• New Article Published: In October, Director Kratz's article "The Silk Road: Traveled. Imagined, Transformed” was published in the journal China and the World. Volume 3, Number 3 (2020): 2050012 (24 pages). The Executive Editor of the journal commented: "....you have presented a truly unusual perspective of "China and the world," using your profound understanding of the Western civilization as a WESTERN SCHOLAR to view, examine and link up with the Eastern civilization. What you have written gives the reader a totally novel view to leverage the past (ancient Western civilization) to view the present (the BRI)! "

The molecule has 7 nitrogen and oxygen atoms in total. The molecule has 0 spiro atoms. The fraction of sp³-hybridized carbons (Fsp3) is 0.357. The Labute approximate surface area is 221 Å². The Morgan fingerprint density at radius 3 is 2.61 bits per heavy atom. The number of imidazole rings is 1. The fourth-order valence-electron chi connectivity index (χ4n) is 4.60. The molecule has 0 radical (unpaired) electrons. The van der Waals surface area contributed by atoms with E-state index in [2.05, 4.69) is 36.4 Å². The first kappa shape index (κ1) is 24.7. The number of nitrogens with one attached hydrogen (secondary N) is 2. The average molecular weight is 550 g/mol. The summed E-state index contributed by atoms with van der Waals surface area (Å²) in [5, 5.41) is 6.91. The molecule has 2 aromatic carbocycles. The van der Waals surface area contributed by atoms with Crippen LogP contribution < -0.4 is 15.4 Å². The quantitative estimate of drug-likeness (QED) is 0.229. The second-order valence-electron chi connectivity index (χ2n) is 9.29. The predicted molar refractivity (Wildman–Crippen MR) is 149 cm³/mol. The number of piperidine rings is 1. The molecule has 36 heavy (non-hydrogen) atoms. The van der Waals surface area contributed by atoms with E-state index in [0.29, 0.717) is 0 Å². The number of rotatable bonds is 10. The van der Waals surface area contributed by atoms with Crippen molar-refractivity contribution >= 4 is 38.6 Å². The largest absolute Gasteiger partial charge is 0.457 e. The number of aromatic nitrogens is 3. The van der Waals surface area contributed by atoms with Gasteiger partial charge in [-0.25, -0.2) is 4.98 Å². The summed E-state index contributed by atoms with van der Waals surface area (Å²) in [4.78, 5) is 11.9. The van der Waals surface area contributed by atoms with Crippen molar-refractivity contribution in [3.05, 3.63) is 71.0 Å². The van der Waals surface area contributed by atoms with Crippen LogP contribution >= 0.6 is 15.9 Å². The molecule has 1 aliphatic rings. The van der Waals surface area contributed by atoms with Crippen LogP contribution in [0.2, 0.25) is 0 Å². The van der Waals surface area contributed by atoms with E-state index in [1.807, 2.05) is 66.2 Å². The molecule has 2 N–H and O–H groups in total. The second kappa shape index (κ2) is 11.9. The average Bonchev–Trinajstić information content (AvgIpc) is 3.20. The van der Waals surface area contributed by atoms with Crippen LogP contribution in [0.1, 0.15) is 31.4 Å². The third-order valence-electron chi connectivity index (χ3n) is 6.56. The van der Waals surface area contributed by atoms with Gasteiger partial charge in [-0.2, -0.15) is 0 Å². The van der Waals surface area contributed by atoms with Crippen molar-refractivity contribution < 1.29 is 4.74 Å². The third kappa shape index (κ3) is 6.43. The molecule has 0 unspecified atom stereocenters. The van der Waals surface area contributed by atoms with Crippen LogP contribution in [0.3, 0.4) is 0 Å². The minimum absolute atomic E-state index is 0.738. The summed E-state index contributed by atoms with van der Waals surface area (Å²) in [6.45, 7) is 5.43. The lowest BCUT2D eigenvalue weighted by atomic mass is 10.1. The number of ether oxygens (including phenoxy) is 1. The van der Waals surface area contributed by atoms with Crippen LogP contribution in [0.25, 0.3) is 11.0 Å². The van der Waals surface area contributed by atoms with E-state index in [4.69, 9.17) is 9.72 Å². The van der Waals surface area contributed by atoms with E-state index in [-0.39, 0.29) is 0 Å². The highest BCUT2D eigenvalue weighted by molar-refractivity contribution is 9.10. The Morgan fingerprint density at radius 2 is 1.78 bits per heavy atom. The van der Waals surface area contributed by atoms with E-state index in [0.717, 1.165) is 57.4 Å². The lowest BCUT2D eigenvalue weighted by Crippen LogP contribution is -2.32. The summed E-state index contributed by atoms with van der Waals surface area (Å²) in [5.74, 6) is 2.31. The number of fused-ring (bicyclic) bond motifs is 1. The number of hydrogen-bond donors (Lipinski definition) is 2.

Announcement - A Lecture That You Shouldn't Miss!

Please join to discuss India-China relations with a globally recognized expert in Sino-Indian relations and an award-winning translator of Chinese classics into Hindi on November 24!

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Dr. Mingdong Gu, Associate Director of the Center for Asian Studies